I’m fascinated as to why the Australian franchise continually tries all these gimmicky first episode bits, rather than go with the classic first impression rose, which they use in the US franchise and quite a lot of the other international ones. Maybe it’s because the American first impression rose is too good a predictor of the ultimate winner (it’s a pretty high correlation)? Although I don’t really know why a gimmicky ticket would be any different, so…eh. I’ll think on it.

As always, this first night cocktail party has some drama. Here’s a quick overview of the main points:

  • Emma gets the first chat with Matt, and everyone is mad about how in love with him she instantly seems to be.
  • Matt tells us that he’s looking for someone with more to offer than just ‘a regular chat’ (I immediately want to know what he means by that). He singles out Sogand, and says approvingly that she’s ‘not afraid to be vulnerable’. If you had ‘vulnerable’ in your drinking game, you would have had to wait an unprecedented one hour and three minutes to be able to take a drink.
  • Hannah interrupts Helena when she’s talking with Matt, and the music they put under it suggests that Hannah might have murdered Helena’s entire family.
  • Vakoo does another stunt with her red carpet, and right when she’s in the middle of it, Nichole steals him away. (Will she and Rachael ultimately become allies, or will their mutual desire to be the season villain cause them to become nemeses? Only time will tell.)
  • Matt reveals that he likes to cook and bake. I need to add that into my Extremely Fancy Maths calculations above: that’s even less time he has to cultivate a relationship.
  • Matt finds another excuse to rip his shirt open in front of Chelsie. Seems like a tell, my dude.

The ultimate winner of the golden ticket, though, is Elly. Matt reeeeeeeeally seems to like her (he says she gives him butterflies and that he feels like he’s known for a long time, which is a combination of a couple of romantic discourses I don’t have time to talk about here but I’ve written about elsewhere ad nauseam and will definitely do so again soon), and she’s clearly one of the frontrunners. Keep an eye on this one, pals.

Finally — finally — it’s time for the rose ceremony. I won’t draw this portion of the recap out. I mean, we barely know the contestants at this point. All you need to know is that we lose two women called Keely and Sophie, who I am not entirely certain were in the episode at all. The last rose went to Rachael, and she was pissed, in that standard way that villains are pissed when they get the last rose and they’re clearly being kept because the producers have bullied the Bach into it.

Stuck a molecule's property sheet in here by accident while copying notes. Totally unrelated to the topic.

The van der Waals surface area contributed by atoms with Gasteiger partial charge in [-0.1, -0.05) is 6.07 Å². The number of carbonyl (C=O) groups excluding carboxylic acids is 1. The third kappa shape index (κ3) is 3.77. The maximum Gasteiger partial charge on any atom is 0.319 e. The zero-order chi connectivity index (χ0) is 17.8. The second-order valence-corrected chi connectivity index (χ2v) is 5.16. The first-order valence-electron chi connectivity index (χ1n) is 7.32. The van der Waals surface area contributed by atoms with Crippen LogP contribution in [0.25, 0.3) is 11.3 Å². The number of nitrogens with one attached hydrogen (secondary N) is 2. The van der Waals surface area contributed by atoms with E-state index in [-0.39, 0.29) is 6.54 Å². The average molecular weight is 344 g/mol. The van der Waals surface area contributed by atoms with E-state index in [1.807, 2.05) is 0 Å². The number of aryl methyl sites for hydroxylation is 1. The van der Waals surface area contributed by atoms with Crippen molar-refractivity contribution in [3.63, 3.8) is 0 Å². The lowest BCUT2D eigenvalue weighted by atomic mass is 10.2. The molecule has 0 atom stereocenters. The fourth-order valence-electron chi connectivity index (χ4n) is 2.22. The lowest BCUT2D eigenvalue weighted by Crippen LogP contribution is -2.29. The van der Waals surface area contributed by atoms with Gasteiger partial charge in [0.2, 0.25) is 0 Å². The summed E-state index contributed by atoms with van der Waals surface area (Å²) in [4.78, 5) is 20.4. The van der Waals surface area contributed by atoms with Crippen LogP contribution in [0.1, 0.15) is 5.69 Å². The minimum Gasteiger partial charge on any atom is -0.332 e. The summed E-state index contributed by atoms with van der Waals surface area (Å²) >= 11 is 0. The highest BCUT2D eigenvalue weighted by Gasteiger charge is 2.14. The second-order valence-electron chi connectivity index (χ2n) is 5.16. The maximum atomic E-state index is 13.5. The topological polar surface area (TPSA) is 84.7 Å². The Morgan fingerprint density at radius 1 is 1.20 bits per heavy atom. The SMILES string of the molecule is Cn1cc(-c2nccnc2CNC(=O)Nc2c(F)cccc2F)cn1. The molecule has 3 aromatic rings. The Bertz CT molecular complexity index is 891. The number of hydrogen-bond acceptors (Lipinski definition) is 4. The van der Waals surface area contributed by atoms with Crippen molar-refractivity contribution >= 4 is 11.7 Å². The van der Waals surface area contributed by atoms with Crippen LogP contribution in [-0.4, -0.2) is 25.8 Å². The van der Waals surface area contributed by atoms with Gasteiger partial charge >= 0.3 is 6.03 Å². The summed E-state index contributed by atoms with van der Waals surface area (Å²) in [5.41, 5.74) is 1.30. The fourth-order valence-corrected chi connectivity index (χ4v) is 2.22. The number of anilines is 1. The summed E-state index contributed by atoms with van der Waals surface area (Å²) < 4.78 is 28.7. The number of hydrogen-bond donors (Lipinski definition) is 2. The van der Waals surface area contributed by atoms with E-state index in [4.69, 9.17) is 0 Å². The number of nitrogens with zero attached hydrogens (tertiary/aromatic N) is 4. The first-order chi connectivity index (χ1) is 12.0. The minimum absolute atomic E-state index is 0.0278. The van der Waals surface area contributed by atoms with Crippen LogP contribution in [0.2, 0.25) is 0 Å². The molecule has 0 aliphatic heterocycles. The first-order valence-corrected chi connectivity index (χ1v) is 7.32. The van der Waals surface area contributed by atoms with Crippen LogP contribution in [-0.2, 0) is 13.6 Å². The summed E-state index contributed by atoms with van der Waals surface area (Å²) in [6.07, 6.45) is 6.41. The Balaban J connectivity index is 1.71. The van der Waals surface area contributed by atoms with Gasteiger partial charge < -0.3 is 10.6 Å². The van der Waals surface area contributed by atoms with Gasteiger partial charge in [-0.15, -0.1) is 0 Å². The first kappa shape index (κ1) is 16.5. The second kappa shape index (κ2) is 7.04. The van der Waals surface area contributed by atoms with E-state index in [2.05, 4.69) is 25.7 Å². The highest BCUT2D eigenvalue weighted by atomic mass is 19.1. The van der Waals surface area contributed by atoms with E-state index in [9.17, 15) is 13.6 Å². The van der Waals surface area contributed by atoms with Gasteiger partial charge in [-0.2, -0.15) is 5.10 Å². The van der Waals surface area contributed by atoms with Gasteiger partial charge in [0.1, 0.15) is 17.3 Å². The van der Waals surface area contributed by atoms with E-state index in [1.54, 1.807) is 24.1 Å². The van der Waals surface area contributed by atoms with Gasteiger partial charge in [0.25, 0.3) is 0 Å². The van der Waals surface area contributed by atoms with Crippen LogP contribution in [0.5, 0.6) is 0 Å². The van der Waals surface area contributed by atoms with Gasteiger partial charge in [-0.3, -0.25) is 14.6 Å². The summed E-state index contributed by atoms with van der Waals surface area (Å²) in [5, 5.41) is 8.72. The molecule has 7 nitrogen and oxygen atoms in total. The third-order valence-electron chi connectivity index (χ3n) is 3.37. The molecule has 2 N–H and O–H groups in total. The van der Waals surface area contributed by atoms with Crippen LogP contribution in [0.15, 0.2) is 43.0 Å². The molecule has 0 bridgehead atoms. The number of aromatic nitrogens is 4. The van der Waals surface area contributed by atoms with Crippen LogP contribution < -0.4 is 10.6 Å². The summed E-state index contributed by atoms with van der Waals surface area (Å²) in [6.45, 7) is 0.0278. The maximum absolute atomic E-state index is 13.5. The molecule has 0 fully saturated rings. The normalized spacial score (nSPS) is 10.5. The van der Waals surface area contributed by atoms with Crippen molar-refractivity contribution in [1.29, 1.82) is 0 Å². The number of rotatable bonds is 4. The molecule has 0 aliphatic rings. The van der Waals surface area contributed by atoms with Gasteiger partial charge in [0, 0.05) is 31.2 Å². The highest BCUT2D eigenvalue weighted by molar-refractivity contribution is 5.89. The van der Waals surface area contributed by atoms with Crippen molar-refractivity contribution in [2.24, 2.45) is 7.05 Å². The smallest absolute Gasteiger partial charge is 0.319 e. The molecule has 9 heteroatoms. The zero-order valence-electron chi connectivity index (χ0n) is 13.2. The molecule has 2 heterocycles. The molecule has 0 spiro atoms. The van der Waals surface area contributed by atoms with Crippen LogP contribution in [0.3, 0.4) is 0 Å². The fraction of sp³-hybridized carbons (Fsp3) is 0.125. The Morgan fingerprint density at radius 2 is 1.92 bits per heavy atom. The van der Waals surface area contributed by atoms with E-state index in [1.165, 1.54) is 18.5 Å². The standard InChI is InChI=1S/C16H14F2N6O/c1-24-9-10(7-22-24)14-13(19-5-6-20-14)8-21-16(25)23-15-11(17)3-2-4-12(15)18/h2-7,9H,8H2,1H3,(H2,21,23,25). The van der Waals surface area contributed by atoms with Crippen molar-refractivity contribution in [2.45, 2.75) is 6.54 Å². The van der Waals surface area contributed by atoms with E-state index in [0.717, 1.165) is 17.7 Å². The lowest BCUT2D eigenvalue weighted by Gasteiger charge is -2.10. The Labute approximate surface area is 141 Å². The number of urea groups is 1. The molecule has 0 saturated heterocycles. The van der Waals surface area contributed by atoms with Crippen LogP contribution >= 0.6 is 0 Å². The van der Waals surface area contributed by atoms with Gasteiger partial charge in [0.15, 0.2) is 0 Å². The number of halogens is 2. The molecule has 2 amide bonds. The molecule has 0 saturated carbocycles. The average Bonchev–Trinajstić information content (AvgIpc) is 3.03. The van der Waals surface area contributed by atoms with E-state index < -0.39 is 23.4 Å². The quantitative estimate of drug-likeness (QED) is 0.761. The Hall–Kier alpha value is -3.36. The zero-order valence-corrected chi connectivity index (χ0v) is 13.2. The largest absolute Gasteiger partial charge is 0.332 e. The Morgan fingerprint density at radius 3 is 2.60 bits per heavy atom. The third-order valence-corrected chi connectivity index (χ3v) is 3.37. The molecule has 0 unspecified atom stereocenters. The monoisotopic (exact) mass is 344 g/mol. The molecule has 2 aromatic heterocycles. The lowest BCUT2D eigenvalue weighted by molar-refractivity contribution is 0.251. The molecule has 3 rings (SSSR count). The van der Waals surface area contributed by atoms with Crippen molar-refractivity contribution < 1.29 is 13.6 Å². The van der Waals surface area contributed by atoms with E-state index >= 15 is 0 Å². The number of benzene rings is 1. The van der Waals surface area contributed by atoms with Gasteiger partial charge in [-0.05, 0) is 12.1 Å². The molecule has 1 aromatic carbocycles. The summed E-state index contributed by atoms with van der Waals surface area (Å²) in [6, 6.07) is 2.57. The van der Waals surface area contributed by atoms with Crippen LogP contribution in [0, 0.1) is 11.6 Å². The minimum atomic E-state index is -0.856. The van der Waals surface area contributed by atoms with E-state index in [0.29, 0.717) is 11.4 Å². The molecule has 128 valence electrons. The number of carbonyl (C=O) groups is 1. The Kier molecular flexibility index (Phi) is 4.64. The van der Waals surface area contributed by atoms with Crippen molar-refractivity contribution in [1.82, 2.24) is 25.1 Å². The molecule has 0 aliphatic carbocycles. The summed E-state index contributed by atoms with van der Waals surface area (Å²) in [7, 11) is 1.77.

Normally, it’s a steady decline in numbers from here, but apparently tomorrow eight new women are being thrown into the mix. It’s probably good that they’re being held over until tomorrow, TBH, because this recap is already the length of a short novel.

Sneaky end-of-recap reminder: not only do I write about rose ceremonies, but I’ve written a book with a rose on the cover! If you like my writing (which, if you made it to the end of this monstrously long recap, I assume you do), don’t forget to check out my YA Valentine series, and you can always check in on me at my website:

[ Booktopia | Amazon | Book Depository | Apple Books ]

The show airs on Channel 10. You can catch up on previous episodes via TenPlay.

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Jodi is a Lecturer in Writing and Literature at Deakin University. Her research focuses on the history of love, sex, women, and popular culture, so reading romance novels is technically work for her. Shed a tear for Jodi. Jodi is also an author, and her series about smart girls and murder fairies is published by Penguin Teen Australia. One time, the first book, Valentine, was featured on Neighbours, and she nearly fainted with joy.